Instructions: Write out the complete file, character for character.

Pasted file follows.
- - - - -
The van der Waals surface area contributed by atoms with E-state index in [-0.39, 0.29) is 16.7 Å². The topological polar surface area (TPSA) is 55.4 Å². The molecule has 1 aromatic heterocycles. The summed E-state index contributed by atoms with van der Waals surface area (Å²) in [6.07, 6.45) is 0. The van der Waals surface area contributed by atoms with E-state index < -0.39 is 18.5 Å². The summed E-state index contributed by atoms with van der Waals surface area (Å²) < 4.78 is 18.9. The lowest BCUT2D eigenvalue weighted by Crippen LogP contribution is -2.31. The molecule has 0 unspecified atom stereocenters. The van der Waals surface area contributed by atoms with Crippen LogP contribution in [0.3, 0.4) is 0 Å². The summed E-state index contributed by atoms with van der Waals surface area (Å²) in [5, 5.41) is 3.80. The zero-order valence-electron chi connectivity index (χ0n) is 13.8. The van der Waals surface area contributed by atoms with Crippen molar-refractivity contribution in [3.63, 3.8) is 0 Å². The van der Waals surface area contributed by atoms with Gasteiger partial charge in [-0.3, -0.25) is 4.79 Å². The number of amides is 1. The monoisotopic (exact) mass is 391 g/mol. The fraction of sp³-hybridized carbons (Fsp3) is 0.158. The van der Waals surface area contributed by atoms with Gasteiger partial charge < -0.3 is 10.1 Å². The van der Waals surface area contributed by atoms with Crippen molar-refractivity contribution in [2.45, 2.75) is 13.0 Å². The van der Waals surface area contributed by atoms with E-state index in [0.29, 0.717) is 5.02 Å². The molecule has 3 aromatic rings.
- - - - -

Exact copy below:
The van der Waals surface area contributed by atoms with E-state index in [-0.39, 0.29) is 16.7 Å². The topological polar surface area (TPSA) is 55.4 Å². The molecule has 1 aromatic heterocycles. The summed E-state index contributed by atoms with van der Waals surface area (Å²) in [6.07, 6.45) is 0. The van der Waals surface area contributed by atoms with E-state index < -0.39 is 18.5 Å². The summed E-state index contributed by atoms with van der Waals surface area (Å²) < 4.78 is 18.9. The lowest BCUT2D eigenvalue weighted by Crippen LogP contribution is -2.31. The molecule has 0 unspecified atom stereocenters. The van der Waals surface area contributed by atoms with Crippen LogP contribution in [0.3, 0.4) is 0 Å². The summed E-state index contributed by atoms with van der Waals surface area (Å²) in [5, 5.41) is 3.80. The zero-order valence-electron chi connectivity index (χ0n) is 13.8. The van der Waals surface area contributed by atoms with Crippen molar-refractivity contribution in [3.63, 3.8) is 0 Å². The van der Waals surface area contributed by atoms with Gasteiger partial charge in [-0.3, -0.25) is 4.79 Å². The number of amides is 1. The monoisotopic (exact) mass is 391 g/mol. The fraction of sp³-hybridized carbons (Fsp3) is 0.158. The van der Waals surface area contributed by atoms with Gasteiger partial charge < -0.3 is 10.1 Å². The van der Waals surface area contributed by atoms with Crippen molar-refractivity contribution in [2.45, 2.75) is 13.0 Å². The van der Waals surface area contributed by atoms with E-state index in [0.29, 0.717) is 5.02 Å². The molecule has 3 aromatic rings.